A total lunar eclipse accompanied by a rare blocking of Uranus and two meteor showers are just some of the cosmic wonders expected to be visible from Taiwan this year, the Taipei Astronomical Museum has said.
Weather permitting, observation conditions for the Nov. 8 eclipse should be excellent, with astronomy buffs able to catch the entire process in which the moon turns blood-red at one point, the museum said.
The eclipse is to take place soon after the moon rises at 5:02pm and last until 8:49pm, it said, adding that the full moon should have a copper hue when it becomes completely obscured by the Earth’s shadow from 6:16pm to 7:42pm.
Photo courtesy of the Taipei Astronomical Museum via CNA
In a total lunar eclipse, the Earth is positioned between the sun and the moon, blocking sunlight from what would otherwise be a radiant full moon.
However, the moon does not completely disappear in a total lunar eclipse because sunlight is refracted into the shadow cone by the Earth’s atmosphere.
This year’s lunar eclipse is more special because the moon is to pass in front of Uranus, a phenomenon known as “occultation,” the museum said.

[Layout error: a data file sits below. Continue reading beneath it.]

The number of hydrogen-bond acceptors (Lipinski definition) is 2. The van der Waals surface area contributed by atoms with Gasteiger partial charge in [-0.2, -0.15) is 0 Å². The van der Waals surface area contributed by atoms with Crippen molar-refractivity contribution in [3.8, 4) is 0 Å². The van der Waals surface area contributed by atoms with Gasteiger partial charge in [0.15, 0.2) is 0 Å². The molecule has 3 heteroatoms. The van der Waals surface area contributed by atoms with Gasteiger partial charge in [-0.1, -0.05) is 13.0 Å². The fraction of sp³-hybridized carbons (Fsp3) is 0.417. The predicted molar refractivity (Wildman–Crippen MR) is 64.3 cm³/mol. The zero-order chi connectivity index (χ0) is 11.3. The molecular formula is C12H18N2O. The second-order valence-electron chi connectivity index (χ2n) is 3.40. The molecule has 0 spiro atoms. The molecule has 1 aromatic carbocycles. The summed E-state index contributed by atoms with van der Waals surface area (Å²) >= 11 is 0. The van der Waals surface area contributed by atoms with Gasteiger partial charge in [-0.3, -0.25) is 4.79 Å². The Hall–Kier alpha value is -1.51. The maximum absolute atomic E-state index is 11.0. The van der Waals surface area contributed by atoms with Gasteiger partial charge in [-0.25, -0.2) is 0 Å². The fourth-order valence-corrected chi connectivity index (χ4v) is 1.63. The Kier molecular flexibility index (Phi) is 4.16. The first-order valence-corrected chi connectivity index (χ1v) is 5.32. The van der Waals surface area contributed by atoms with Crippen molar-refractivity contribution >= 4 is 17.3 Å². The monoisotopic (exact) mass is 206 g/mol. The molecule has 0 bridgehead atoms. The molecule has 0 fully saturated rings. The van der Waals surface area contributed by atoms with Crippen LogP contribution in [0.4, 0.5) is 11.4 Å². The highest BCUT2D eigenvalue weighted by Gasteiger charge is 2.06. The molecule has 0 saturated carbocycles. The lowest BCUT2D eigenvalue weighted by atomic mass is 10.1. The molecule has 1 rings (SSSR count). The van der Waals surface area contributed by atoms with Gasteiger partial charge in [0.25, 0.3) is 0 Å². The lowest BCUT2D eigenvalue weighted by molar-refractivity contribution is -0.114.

The rare sight, which can be seen through binoculars, is to take place from 7:05pm to 7:53pm.
The last time a total lunar eclipse coinciding with any kind of occultation of planets visible from Taiwan was before astronomical records began in the 17th century, the museum said.
For shooting-star chasers, the Eta Aquarids on May 6 and the Geminids on Dec. 14 are sure to be special, it said.
Up to 50 Eta Aquarids per hour could flash through a radiant northern sky, the museum said, adding that observational conditions would be best after midnight due to less interference from the moon.
The Eta Aquarids, known for their brightness and speed, happen when the Earth encounters debris from Halley’s Comet.
With the passing of the Geminids — one of the three most abundant meteor showers of the year, along with the Quadrantids in January and the Perseids in August — about 150 shooting stars per hour are estimated before midnight, the museum said.
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